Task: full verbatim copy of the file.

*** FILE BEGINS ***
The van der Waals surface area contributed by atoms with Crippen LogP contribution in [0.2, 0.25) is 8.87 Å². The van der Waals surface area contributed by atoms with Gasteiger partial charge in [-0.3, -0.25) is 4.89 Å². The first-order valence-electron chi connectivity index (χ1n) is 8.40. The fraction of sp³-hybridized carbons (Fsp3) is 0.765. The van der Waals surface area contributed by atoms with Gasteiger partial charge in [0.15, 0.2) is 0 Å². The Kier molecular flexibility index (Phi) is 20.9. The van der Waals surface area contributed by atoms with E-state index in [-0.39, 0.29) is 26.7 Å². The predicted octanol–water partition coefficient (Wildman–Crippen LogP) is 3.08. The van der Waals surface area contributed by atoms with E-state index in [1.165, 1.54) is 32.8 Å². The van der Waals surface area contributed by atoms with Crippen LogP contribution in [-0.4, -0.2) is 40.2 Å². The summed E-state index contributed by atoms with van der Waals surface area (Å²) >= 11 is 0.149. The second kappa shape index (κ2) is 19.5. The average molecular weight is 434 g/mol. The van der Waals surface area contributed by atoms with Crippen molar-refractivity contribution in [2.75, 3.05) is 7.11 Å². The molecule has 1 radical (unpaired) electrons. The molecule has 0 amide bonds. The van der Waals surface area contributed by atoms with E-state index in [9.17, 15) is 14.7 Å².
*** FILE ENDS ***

The van der Waals surface area contributed by atoms with Crippen LogP contribution in [0.2, 0.25) is 8.87 Å². The van der Waals surface area contributed by atoms with Gasteiger partial charge in [-0.3, -0.25) is 4.89 Å². The first-order valence-electron chi connectivity index (χ1n) is 8.40. The fraction of sp³-hybridized carbons (Fsp3) is 0.765. The van der Waals surface area contributed by atoms with Gasteiger partial charge in [0.15, 0.2) is 0 Å². The Kier molecular flexibility index (Phi) is 20.9. The van der Waals surface area contributed by atoms with E-state index in [-0.39, 0.29) is 26.7 Å². The predicted octanol–water partition coefficient (Wildman–Crippen LogP) is 3.08. The van der Waals surface area contributed by atoms with E-state index in [1.165, 1.54) is 32.8 Å². The van der Waals surface area contributed by atoms with Crippen LogP contribution in [-0.4, -0.2) is 40.2 Å². The summed E-state index contributed by atoms with van der Waals surface area (Å²) >= 11 is 0.149. The second kappa shape index (κ2) is 19.5. The average molecular weight is 434 g/mol. The van der Waals surface area contributed by atoms with Crippen molar-refractivity contribution in [2.75, 3.05) is 7.11 Å². The molecule has 1 radical (unpaired) electrons. The molecule has 0 amide bonds. The van der Waals surface area contributed by atoms with E-state index in [9.17, 15) is 14.7 Å².